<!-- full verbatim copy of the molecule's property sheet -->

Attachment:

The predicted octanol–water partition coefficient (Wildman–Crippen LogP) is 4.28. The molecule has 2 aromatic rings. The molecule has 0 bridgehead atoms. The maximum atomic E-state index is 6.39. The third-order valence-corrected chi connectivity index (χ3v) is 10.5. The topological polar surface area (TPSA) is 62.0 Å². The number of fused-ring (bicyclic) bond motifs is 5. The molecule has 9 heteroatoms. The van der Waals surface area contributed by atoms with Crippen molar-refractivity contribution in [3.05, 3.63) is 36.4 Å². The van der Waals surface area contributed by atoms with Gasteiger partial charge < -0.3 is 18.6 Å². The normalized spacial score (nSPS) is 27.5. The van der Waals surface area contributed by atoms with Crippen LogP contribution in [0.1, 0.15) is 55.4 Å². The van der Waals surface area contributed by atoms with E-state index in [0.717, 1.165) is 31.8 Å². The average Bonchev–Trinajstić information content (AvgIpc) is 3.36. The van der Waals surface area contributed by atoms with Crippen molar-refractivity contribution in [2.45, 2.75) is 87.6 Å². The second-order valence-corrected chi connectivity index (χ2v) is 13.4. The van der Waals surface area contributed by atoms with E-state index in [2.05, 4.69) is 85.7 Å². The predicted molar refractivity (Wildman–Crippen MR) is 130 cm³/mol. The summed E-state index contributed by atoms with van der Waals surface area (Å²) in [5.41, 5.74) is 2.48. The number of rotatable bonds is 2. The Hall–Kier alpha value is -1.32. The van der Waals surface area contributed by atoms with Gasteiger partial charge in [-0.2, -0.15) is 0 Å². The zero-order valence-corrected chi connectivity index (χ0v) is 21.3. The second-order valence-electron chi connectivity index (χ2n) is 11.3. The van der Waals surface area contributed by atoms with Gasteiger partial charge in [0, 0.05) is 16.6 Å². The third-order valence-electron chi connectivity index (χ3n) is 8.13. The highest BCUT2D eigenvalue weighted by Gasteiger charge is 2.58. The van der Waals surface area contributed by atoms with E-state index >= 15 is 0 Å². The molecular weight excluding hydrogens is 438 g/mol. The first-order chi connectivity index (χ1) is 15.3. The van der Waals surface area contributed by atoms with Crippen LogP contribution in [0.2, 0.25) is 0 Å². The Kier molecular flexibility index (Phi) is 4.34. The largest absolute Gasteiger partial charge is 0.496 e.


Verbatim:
The predicted octanol–water partition coefficient (Wildman–Crippen LogP) is 4.28. The molecule has 2 aromatic rings. The molecule has 0 bridgehead atoms. The maximum atomic E-state index is 6.39. The third-order valence-corrected chi connectivity index (χ3v) is 10.5. The topological polar surface area (TPSA) is 62.0 Å². The number of fused-ring (bicyclic) bond motifs is 5. The molecule has 9 heteroatoms. The van der Waals surface area contributed by atoms with Crippen molar-refractivity contribution in [3.05, 3.63) is 36.4 Å². The van der Waals surface area contributed by atoms with Gasteiger partial charge < -0.3 is 18.6 Å². The normalized spacial score (nSPS) is 27.5. The van der Waals surface area contributed by atoms with Crippen LogP contribution in [0.1, 0.15) is 55.4 Å². The van der Waals surface area contributed by atoms with E-state index in [0.717, 1.165) is 31.8 Å². The average Bonchev–Trinajstić information content (AvgIpc) is 3.36. The van der Waals surface area contributed by atoms with Crippen molar-refractivity contribution in [2.45, 2.75) is 87.6 Å². The second-order valence-corrected chi connectivity index (χ2v) is 13.4. The van der Waals surface area contributed by atoms with E-state index in [2.05, 4.69) is 85.7 Å². The predicted molar refractivity (Wildman–Crippen MR) is 130 cm³/mol. The summed E-state index contributed by atoms with van der Waals surface area (Å²) in [5.41, 5.74) is 2.48. The number of rotatable bonds is 2. The Hall–Kier alpha value is -1.32. The van der Waals surface area contributed by atoms with Gasteiger partial charge in [-0.2, -0.15) is 0 Å². The zero-order valence-corrected chi connectivity index (χ0v) is 21.3. The second-order valence-electron chi connectivity index (χ2n) is 11.3. The van der Waals surface area contributed by atoms with Gasteiger partial charge in [0, 0.05) is 16.6 Å². The third-order valence-electron chi connectivity index (χ3n) is 8.13. The highest BCUT2D eigenvalue weighted by Gasteiger charge is 2.58. The van der Waals surface area contributed by atoms with E-state index >= 15 is 0 Å². The molecular weight excluding hydrogens is 438 g/mol. The first-order chi connectivity index (χ1) is 15.3. The van der Waals surface area contributed by atoms with Crippen LogP contribution in [0.2, 0.25) is 0 Å². The Kier molecular flexibility index (Phi) is 4.34. The largest absolute Gasteiger partial charge is 0.496 e.